Tuesday, 29 October 2019

Marathons #7 and #8: Clarendon & Beachy Head

The start of October saw us running from Salisbury to Winchester along the Clarendon Way, a pilgrim route that links the two ancient cathedral cities by running over some very beautiful Chalk landscapes with very little in the way of roads to break up the countryside. It's a local race for us so there were lots of our friends out on the course, and the Hares also had a relay team entered so it was very social. 

I ran the marathon with my friend and fellow Hare Susie. It was her first marathon and as I'd written the training plan for her I felt I ought to give her some support on the day as well. In the end, we ended up doing the whole thing together and it was one of the most fun days I've had running. We joked afterwards that what we actually did was have a five hour chat with a marathon in the background :o).

Three weeks later and it was Beachy Head marathon. This necessitated a 4:30am start and a two hour drive up to Eastbourne mainly in the dark before we managed to find a parking space on the sea-front, a ten minute walk from the start.

The weather was a bit different for this one- it was blowing an absolute hoolie and rain was threatened for the afternoon. Two of our friends were getting married half-way round the marathon (in their running kit) so it was lovely to be able to see them at the start.

Beachy is a tough race, I found it harder than Snowdon marathon because the hills are constant right from the start. There isn't much flat land so you're either going up or coming down right from the get-go. It's a very popular marathon with 2000 people running it, mainly because there is a generous nine hour cut off. The downside to this was that I got stuck behind some much slower runners for the first thirteen miles and couldn't get into my stride at all. 

After the half marathon point many of them dropped off and my race got easier. By 16 miles I was feeling properly warmed up and had started enjoying myself. There was a fab aid station at 17 miles which had a band playing and food on offer, everyone there was very cheerful. Unfortunately, at around 18 miles my IT band (a sheaf of fascia that runs from your hip to your knee) started complaining at the constant steep descents and I spent the final eight miles alternating run with walk in an attempt to not stress it too much. This was fine as the final six miles are over the Seven Sisters- a group of hills which go from the Cuckmere valley (which was awash with flood water) all the way to Birling Gap: up, down, up, down. People around me were finding the relentless climbs and descents tough but, apart from my ITB, I was feeling OK. The wind got even stronger and actually blew me up three of the hills! Never had that happen before and it was a strange experience. I'm glad it was blowing inshore!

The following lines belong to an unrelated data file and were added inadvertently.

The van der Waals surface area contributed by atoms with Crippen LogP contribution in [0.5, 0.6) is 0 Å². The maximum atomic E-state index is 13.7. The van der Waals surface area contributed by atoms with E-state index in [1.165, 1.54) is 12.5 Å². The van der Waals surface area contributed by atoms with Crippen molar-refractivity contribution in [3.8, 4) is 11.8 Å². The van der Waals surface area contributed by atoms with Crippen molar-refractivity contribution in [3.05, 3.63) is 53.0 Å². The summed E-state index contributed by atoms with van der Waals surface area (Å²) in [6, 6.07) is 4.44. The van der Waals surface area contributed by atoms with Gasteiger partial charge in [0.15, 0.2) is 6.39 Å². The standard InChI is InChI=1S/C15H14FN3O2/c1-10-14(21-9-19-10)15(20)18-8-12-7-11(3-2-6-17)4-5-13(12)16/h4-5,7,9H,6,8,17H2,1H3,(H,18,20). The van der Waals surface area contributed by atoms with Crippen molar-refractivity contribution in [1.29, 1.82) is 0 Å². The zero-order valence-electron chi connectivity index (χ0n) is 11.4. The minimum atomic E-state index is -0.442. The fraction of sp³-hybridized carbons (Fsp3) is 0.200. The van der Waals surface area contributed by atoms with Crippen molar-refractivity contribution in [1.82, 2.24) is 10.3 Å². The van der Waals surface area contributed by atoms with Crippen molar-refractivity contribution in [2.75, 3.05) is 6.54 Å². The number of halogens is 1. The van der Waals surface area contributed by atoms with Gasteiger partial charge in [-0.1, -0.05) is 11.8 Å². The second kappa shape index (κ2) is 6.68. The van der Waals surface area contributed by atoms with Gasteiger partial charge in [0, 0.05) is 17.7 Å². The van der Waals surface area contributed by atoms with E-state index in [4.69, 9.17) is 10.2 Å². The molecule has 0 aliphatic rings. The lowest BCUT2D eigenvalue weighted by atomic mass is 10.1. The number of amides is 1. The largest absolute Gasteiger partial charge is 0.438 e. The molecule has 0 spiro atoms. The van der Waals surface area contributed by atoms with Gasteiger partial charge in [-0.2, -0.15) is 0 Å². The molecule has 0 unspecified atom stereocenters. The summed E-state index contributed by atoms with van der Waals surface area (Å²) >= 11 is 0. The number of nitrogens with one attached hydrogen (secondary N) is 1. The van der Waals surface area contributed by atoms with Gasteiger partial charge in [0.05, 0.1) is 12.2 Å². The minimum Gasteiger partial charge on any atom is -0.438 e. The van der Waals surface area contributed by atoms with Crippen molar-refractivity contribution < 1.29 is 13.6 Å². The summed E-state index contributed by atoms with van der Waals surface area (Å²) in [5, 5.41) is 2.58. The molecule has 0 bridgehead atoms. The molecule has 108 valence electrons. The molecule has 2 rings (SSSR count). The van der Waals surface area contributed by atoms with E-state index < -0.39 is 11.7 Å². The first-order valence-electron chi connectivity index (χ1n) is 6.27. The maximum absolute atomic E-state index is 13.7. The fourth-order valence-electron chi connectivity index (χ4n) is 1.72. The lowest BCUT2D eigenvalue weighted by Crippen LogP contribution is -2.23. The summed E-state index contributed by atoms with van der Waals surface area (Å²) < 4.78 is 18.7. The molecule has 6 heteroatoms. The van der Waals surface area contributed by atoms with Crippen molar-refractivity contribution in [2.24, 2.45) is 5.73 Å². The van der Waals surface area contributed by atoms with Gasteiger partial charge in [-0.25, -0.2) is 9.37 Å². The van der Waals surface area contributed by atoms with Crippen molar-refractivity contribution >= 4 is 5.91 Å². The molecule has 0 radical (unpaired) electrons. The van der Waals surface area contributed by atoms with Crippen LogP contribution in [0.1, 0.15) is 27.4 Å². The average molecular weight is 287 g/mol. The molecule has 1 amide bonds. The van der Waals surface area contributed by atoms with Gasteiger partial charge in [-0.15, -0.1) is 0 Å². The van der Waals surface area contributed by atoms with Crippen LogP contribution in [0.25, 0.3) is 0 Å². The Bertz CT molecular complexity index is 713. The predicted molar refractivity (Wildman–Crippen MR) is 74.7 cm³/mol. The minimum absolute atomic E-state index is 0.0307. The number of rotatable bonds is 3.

At Beachy Head I texted M to tell him I wasn't far from the finish (he'd whipped round in 3.5 hours) and I eventually crossed the line in 5:11- not bad given the hills, the weather, the underfoot conditions, the fact I'd done a marathon three weeks before and that this was my sixth in five months. It is a belter of a race. Now time for a bit of a rest before my next ultra at the end of December.

Hope all are well?



  1. You're back! I've missed your lovely posts. Well done on yet another marathon - very impressive. I love the thought of your friends getting married half-way round.Did all the guests run it too?! :0) Hope your leg feels better very soon. xx

  2. More running excellence (M too) and what beautiful places for a race. Well done both. Hope you're back to full strength very soon. CJ xx

  3. I like that, a five your chat with a bit of running. It does sound like you had a fab time. I am sorry your IT band is giving you bother, hope it clears up soon xx

  4. Oh The photos ! So very beautiful.
    I have been so lucky to visit England several times. I always looked at the lush green hills and trees standing on the top of those hills. The villages the trails and flowers. I loved my trip to Salisbury.
    When you live in a desert seeing all this is wonderful.Another wonderful post and I love that all your friends were there.

  5. Stunning scenery; a beautiful area to run. I was thinking about you recently as I read the new Tracy Chevalier ‘ A Single Thread. Set around Winchester in the 1930’s. All about the cathedral and the main character does a walk from Winchester to Salisbury using the cathedral walk.
    Hope you have returned to full strength. B x

  6. It's good to see a post from you. Some more amazing achievements. Congratulations. X

  7. Wow, well done on another couple of successful marathons- some beautiful pictures there too.

  8. Very nice area. Tackled sections of it as hill training one summer holiday.


Thank you for leaving a comment. I always enjoy reading them. CT.